As we learn in the closing slates of The Imitation Game, mathematician Alan Turing’s work de-coding the Nazi Enigma machine during World War II may well have saved the lives of 14 million people. Quite an accomplishment for a man whose name you have probably never heard until now.
It’s one thing to watch a biopic about someone whose story is familiar (Abraham Lincoln, Jackie Robinson, James Brown), but the discovery inherent in a film about an unknown, game-changing hero helps propel The Imitation Game from being (merely) an excellent film to its current standing as truly one of the best of the year.
Benedict Cumberbatch doesn’t just portray the enigmatic (pun intended) Turing, he actually becomes the man the same way Dustin Hoffman (similarly) became Raymond Babbitt in Rain Man. His Turing is a humorless, socially-inept genius who calls on his lifelong love for codes and cryptography to create what is essentially the world’s first computer.
But that is only half of Turing’s tale. Graham Moore’s riveting script, based on the biography by Andrew Hodges, ensures that we also learn the rest of the story. He pointedly details law enforcement’s detestable reaction to Turing’s homosexuality (due to its illegality in Britain at the time). It, like Selma’s depiction of the Civil Rights movement, is a poignant, heartbreaking reminder of society’s progress while at the same time showing how much is still to be done.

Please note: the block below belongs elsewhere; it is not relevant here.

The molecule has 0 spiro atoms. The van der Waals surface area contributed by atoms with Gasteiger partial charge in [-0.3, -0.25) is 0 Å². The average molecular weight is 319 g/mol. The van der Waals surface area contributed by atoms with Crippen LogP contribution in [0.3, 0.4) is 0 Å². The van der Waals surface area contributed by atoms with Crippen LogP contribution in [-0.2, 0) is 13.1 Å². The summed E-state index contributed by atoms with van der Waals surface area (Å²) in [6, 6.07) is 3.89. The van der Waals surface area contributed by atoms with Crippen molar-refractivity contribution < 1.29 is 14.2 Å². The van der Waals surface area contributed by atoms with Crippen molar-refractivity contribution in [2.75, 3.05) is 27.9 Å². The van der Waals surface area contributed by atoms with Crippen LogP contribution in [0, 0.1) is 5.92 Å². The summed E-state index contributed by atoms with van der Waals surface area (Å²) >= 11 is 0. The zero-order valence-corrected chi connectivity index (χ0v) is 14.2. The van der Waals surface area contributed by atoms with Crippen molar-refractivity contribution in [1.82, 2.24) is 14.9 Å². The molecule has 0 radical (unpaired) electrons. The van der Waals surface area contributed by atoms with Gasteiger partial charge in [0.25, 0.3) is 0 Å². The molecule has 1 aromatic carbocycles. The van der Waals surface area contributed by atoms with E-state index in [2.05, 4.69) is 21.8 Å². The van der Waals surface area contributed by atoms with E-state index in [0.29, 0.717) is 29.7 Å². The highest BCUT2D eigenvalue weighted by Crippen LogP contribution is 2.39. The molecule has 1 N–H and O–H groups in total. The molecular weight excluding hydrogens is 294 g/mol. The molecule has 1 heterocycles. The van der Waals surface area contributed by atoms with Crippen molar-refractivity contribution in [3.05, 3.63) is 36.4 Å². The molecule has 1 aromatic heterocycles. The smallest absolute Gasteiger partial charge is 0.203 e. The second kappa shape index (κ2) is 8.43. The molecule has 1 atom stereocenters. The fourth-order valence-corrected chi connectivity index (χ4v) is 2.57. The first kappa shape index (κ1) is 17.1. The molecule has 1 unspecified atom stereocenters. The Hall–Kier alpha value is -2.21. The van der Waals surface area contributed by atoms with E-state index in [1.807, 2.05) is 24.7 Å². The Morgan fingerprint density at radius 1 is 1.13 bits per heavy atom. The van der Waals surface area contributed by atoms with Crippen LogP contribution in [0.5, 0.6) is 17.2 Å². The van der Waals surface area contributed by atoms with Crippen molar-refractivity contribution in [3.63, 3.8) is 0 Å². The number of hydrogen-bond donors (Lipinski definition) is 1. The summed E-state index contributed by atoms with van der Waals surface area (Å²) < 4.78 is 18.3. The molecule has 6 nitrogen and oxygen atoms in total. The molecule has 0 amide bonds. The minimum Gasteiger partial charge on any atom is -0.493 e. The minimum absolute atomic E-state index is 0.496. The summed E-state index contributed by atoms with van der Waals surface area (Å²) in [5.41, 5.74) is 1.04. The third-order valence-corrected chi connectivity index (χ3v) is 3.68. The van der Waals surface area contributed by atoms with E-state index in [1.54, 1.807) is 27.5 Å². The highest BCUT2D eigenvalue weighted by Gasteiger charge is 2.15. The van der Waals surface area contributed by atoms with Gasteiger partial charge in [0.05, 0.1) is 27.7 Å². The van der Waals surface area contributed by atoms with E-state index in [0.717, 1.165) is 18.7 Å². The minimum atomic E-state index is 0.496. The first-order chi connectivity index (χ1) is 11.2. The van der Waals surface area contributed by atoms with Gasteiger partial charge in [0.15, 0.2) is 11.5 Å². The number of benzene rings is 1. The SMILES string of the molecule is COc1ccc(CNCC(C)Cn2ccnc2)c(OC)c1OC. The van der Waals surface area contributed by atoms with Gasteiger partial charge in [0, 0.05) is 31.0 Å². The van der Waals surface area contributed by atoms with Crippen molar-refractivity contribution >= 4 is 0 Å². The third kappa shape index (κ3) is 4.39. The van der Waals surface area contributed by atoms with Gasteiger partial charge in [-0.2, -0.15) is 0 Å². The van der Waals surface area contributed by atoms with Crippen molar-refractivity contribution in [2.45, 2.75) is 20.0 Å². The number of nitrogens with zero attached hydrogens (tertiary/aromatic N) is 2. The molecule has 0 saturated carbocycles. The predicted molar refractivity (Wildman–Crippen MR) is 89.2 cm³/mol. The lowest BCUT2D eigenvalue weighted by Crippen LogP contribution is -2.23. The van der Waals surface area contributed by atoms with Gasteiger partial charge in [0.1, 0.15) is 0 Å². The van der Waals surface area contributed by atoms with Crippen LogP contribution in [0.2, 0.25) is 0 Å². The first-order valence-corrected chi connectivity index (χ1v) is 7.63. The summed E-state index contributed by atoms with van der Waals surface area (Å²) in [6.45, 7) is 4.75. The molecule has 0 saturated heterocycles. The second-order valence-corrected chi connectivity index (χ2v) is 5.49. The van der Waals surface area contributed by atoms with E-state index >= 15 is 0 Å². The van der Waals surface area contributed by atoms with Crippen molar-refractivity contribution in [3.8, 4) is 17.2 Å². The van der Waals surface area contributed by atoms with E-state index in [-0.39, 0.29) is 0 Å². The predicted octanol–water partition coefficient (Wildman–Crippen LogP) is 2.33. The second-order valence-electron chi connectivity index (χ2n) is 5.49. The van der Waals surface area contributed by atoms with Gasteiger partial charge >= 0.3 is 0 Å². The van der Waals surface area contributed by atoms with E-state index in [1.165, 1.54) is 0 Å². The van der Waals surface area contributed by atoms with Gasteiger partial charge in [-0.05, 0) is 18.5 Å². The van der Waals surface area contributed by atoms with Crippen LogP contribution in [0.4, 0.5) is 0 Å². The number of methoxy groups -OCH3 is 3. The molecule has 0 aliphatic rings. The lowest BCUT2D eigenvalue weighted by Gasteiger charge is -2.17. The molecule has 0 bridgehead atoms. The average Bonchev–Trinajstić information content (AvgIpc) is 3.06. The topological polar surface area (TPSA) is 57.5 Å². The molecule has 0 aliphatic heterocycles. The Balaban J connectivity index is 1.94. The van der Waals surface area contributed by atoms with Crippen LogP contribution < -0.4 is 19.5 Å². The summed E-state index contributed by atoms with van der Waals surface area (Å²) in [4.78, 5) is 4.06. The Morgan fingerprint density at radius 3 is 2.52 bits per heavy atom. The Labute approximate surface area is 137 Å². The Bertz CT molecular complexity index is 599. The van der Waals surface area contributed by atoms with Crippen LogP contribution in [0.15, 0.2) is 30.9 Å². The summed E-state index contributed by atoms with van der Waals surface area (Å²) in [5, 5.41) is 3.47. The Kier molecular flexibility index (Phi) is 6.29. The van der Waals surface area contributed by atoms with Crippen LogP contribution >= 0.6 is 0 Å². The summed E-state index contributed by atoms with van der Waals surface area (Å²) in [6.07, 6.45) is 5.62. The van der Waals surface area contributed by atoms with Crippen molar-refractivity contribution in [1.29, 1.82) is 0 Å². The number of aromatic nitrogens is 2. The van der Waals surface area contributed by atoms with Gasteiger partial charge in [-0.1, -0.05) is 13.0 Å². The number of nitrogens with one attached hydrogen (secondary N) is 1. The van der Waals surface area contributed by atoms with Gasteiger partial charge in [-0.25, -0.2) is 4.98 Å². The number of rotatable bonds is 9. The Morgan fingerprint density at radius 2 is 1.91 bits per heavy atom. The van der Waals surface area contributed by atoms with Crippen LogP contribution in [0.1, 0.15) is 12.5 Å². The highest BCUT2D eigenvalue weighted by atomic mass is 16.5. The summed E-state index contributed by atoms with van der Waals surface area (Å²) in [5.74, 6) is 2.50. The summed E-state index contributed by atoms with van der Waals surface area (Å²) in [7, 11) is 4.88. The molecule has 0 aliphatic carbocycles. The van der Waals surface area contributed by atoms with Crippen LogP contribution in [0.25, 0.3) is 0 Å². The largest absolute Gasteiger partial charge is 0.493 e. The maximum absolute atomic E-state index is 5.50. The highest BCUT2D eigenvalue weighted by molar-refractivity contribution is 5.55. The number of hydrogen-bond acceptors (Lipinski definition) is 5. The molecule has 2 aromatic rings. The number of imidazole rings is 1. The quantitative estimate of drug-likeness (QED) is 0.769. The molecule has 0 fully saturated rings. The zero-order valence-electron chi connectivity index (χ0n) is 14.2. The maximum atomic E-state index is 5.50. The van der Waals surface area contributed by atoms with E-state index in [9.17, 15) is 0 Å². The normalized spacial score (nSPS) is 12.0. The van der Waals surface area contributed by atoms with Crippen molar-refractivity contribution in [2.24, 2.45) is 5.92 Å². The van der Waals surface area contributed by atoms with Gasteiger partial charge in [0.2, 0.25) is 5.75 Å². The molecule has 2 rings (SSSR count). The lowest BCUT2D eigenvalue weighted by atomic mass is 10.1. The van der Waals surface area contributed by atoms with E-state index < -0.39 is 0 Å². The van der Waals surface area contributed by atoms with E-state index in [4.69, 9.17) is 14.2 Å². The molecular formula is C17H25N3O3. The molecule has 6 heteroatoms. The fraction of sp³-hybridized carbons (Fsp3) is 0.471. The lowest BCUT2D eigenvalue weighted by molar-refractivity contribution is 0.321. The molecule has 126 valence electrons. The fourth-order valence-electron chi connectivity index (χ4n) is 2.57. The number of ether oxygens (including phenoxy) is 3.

Director Morten Tyldum (Headhunter), helming his first English-language feature, keeps the action tight, the tension high, and the pace swift throughout The Imitation Game— deftly jumping between Turing’s childhood, the war years with Enigma, and his personal, post-war tragedy. It speaks volumes that one of the most nail-biting and ultimately triumphant moments in film this year is a simple image of a machine’s cog clicking into place, as Turing’s computer finally proves a success. It’s a perfect metaphor for the movie itself– a brilliant, intoxicating testament to how entertaining a film can be when all the moving pieces come together.